AB - Epilepsy is a common disabling disease with complex, multifactorial genetic and environmental etiology. The small fraction of epilepsies subject to Mendelian inheritance offers key insight into epilepsy disease mechanisms; and pathologies brought on by mutations in a single gene can point the way to generalizable therapeutic strategies. Mutations in the PRICKLE genes can cause seizures in humans, zebrafish, mice, and flies, suggesting the seizure-suppression pathway is evolutionarily conserved. This pathway has never been targeted for novel anti-seizure treatments. Here, the mammalian PRICKLE-interactome was defined, identifying prickle-interacting proteins that localize to synapses and a novel interacting partner, USP9X, a substrate-specific de-ubiquitinase. PRICKLE and USP9X interact through their carboxy-termini; and USP9X de-ubiquitinates PRICKLE, protecting it from proteasomal degradation. In forebrain neurons of mice, USP9X deficiency reduced levels of Prickle2 protein. Genetic analysis suggests the same pathway regulates Prickle-mediated seizures. The seizure phenotype was suppressed in prickle mutant flies by the small-molecule USP9X inhibitor, Degrasyn/WP1130, or by reducing the dose of fat facets a USP9X orthologue. USP9X mutations were identified by resequencing a cohort of patients with epileptic encephalopathy, one patient harbored a de novo missense mutation and another a novel coding mutation. Both USP9X variants were outside the PRICKLE-interacting domain. These findings demonstrate that USP9X inhibition can suppress prickle-mediated seizure activity, and that USP9X variants may predispose to seizures. These studies point to a new target for anti-seizure therapy and illustrate the translational power of studying diseases in species across the evolutionary spectrum.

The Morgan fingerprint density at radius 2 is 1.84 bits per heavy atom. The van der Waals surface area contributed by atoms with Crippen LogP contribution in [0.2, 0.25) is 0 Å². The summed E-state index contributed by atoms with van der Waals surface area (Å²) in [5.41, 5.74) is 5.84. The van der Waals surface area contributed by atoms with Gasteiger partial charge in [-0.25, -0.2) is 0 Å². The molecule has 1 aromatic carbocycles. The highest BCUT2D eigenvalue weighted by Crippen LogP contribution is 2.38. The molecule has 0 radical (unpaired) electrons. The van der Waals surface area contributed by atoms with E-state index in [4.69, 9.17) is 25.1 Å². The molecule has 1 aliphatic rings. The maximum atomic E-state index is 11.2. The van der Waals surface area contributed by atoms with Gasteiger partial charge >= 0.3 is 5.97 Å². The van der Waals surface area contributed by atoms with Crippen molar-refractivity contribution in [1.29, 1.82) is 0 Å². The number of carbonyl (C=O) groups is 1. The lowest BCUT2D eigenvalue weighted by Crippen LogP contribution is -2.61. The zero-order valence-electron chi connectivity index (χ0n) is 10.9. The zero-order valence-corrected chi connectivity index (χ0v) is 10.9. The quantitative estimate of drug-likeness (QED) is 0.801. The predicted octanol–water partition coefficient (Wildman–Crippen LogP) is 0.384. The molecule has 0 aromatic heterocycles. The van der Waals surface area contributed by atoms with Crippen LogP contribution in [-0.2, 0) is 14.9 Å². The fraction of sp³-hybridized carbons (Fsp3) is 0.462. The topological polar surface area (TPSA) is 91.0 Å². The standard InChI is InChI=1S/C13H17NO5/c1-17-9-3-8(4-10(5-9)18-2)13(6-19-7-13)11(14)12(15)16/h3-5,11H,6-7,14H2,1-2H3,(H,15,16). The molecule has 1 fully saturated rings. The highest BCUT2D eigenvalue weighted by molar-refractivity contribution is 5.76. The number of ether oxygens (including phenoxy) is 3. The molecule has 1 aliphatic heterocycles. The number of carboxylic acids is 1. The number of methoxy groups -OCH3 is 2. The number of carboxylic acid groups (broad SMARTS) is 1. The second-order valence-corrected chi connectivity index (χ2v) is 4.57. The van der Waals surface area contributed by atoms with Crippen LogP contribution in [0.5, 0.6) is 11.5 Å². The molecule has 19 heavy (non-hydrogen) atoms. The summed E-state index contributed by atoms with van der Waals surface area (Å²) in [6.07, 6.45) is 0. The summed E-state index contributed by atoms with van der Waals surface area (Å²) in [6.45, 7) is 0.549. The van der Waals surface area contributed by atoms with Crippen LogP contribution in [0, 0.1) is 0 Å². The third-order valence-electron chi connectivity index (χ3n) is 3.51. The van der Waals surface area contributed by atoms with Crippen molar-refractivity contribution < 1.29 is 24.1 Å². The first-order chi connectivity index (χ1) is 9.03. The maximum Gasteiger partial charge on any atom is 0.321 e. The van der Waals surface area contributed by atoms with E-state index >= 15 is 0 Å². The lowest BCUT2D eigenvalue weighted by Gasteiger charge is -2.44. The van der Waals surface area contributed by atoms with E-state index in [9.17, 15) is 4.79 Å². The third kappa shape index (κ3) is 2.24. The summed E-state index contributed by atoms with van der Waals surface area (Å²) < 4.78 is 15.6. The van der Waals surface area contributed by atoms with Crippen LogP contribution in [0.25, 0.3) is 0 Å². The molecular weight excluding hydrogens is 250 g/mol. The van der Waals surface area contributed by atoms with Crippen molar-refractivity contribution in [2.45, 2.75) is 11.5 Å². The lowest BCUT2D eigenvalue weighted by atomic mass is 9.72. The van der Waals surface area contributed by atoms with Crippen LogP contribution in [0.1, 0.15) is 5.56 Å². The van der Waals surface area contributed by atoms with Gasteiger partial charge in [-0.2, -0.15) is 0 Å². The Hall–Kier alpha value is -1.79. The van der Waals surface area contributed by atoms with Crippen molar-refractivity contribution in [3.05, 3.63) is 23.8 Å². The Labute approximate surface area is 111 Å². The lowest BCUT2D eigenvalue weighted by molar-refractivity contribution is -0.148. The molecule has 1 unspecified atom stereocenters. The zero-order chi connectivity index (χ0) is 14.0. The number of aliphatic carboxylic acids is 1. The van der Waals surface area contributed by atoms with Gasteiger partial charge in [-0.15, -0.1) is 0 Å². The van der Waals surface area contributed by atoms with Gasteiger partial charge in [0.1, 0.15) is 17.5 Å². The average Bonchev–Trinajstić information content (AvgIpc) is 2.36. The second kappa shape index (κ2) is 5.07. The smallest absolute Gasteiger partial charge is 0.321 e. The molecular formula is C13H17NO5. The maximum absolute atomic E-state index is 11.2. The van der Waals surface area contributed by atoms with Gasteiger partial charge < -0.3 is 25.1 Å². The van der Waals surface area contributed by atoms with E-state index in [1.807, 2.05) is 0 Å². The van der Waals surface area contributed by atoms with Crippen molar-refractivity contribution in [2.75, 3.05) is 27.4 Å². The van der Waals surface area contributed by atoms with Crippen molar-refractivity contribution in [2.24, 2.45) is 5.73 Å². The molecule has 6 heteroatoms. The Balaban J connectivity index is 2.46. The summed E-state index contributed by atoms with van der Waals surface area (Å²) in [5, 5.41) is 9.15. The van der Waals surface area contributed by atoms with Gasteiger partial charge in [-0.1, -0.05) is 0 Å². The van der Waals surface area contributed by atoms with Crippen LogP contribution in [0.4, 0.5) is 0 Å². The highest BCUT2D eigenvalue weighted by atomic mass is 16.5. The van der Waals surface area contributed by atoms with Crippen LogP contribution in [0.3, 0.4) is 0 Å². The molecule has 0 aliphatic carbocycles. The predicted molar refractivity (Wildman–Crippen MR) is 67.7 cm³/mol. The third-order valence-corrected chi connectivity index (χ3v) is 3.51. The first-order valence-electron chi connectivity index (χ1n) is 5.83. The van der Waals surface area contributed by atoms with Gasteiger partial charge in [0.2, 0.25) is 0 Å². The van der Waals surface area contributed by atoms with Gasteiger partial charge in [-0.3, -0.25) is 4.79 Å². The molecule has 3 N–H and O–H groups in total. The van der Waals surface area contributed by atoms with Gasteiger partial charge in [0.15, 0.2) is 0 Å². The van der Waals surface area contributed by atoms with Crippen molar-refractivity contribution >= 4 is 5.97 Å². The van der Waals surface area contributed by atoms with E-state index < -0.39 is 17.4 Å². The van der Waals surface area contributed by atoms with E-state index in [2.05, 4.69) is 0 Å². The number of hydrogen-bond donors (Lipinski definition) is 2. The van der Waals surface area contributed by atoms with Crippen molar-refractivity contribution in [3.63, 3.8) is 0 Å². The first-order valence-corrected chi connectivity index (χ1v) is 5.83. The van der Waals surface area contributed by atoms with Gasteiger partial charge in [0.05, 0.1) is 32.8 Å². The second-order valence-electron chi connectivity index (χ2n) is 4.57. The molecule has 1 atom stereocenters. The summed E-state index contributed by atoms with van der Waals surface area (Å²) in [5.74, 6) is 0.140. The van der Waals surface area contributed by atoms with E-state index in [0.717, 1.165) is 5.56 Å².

UR - http://www.scopus.com/inward/record.url?scp=84926227698&partnerID=8YFLogxK

UR - http://www.scopus.com/inward/citedby.url?scp=84926227698&partnerID=8YFLogxK

U2 - 10.1371/journal.pgen.1005022

DO - 10.1371/journal.pgen.1005022

M3 - Article

VL - 11

JO - PLoS Genetics

JF - PLoS Genetics

SN - 1553-7390

IS - 3

M1 - e1005022

ER -